When a very delicate crop such as lupins is to be handled, it is desirable that the nozzles do not encounter the crop, but if the arrangement of FIGS. 6 or 7 for example is used, the whole manifold can be tilted so that the nozzles are above the crop, and yet notwithstanding this, the air flow can be such as to traverse seeds across the platform and into the trough of the auger. This arrangement is also very suitable for sunflower seeds, and when used with a sunflower seed crop, the platform extension trays may be reduced considerably and seeds which become dislodged by the sunflower head upon it hitting the platform will also be moved across with the head to the auger.
Although the invention will be seen to be relatively simple, nevertheless it is effective in greatly increasing the range and scope of a harvester air manifold and nozzle configuration.
1. Air assisted harvesting means comprising an air manifold, mounting means for mounting the air manifold transversely at the front end of a harvester over a cutter bar assembly, a plurality of air distributor tubes depending from the manifold and in fluid flow communication therewith, rearwardly directed nozzles on the lower ends of respective said tubes, the transverse width of each nozzle being greater than its height, and the nozzles being inclined relative to the cutter bar assembly and transversely to the longitudinal axis of the harvester such that, in use, a portion of the pattern of the air stream discharge from each of said nozzles at least partly overlies, in a vertical plane, the pattern of discharge from at least one respective adjacent nozzle.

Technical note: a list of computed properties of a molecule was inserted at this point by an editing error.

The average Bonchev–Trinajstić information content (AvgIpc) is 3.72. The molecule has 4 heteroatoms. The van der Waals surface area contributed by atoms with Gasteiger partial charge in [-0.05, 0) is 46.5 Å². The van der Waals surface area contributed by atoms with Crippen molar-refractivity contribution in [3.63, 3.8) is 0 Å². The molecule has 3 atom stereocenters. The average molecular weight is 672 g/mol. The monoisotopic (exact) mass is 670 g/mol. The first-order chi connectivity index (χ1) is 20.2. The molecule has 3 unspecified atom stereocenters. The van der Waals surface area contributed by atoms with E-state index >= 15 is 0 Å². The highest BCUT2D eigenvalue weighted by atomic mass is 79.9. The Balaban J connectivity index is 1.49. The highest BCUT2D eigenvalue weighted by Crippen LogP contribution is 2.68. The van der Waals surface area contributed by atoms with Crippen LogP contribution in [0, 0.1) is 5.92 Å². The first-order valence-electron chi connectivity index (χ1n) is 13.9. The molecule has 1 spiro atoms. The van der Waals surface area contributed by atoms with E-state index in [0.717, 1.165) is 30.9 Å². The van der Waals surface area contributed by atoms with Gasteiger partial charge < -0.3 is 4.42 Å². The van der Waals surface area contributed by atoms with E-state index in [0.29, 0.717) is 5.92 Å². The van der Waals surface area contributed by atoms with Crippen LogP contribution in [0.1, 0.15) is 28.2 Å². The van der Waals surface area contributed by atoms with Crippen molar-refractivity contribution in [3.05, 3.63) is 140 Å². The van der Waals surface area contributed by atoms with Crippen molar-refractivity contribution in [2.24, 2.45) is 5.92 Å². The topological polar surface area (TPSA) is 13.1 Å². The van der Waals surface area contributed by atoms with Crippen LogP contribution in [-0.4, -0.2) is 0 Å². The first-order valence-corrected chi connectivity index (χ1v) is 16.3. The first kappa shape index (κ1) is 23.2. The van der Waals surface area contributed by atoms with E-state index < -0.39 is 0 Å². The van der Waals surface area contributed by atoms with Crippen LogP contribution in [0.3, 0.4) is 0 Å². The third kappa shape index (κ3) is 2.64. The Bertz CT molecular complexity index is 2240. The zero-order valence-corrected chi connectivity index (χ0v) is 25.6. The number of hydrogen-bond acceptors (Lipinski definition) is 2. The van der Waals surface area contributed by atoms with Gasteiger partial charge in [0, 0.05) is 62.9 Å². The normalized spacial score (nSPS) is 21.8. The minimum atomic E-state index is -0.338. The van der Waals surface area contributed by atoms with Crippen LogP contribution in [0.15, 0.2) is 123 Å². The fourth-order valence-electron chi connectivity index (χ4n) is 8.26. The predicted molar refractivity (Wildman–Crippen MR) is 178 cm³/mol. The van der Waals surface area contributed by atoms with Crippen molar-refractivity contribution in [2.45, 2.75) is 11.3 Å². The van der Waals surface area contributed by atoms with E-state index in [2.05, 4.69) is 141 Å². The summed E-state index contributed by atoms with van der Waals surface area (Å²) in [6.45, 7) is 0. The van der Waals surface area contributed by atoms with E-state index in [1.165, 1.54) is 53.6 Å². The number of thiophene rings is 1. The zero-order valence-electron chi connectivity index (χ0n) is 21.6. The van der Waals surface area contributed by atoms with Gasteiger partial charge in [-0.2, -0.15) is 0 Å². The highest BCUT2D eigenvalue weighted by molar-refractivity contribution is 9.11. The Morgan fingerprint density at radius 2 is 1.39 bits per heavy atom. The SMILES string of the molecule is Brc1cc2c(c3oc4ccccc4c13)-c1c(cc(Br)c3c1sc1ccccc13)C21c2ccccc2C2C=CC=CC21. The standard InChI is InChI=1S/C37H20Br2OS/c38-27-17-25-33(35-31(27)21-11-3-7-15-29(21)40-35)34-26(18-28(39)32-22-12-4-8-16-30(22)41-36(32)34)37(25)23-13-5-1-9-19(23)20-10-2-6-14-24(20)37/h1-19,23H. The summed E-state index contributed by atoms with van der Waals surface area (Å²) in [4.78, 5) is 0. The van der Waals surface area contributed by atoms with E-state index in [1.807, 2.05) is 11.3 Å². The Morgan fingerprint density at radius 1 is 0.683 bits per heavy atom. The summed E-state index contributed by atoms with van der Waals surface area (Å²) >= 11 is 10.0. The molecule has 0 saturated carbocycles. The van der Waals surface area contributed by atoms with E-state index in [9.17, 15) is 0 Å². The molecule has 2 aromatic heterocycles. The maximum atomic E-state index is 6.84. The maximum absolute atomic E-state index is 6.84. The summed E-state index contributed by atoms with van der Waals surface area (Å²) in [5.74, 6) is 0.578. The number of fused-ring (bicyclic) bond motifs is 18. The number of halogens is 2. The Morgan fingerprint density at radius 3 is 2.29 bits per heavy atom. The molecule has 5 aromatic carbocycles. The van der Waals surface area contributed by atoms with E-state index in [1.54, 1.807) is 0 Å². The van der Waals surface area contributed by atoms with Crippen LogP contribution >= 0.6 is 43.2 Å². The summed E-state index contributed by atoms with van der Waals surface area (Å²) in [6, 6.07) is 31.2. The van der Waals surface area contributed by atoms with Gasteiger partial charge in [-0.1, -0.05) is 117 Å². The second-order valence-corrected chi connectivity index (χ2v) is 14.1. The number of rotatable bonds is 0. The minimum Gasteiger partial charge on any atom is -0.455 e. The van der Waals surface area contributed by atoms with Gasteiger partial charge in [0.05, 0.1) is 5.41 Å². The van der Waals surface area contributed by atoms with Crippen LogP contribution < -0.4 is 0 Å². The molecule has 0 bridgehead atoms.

2. Air assisted harvesting means according to claim 1 wherein said mounting means comprises arms extending rearwardly of the manifold, and pivot means for pivotally mounting the arms to the harvester.
3. Air assisted harvesting means according to claim 1 wherein the width of each said nozzle is inclined to the horizontal by between 15.degree. and 50.degree..
4. Air assisted harvesting means according to claim 3 wherein the width of each said nozzle is inclined to the horizontal by about 20.degree..
5. Air assisted harvesting means comprising an air manifold, mounting means for mounting the air manifold transversely at the front end of a harvester, at least two rows of air distribution tubes depending from the manifold and in fluid flow communication therewith, rearwardly directed nozzles on the lower ends of respective said tubes, the tubes of one of the rows being different length than the tubes of the other row such that, in use, a portion of the pattern of the airstream discharge from each of said nozzles at least partly overlies, in a vertical plane, the pattern of discharge from at least one respective adjacent nozzle.
6. Air assisted harvesting means according to claim 5 wherein a first row of depending tubes is longer than a second row of depending tubes, with the first row being in front of the second row.
7. Air assisted harvesting means according to claim 5 further comprising clamps on the nozzles clamping the nozzles to lower ends of respective said tubes.
8. Air assisted harvesting means according to claim 5 wherein a first row of depending tubes is longer than a second row of depending tubes, and wherein there are two manifolds side by side, the tubes of the first row depending from one manifold and the tubes of the second row depending from the other manifold.
9. Air assisted harvesting means according to claim 5 wherein some of the nozzles are greater in width than in height, and are parallel to the manifold, and further comprising other nozzles which are partly conical in shape.
10. Air assisted harvesting means according to claim 9 wherein at least some of the nozzles are transversely inclined to the longitudinal axis of the harvester by between 15.degree. and 25.degree..
11. Air assisted harvesting means according to claim 5 wherein the tubes of one row depend from the manifold and alternate with the tubes of the other rows.
12. Air assisted harvesting means according to claim 9 wherein the nozzles which are partly conical in shape are located behind all of the other nozzles.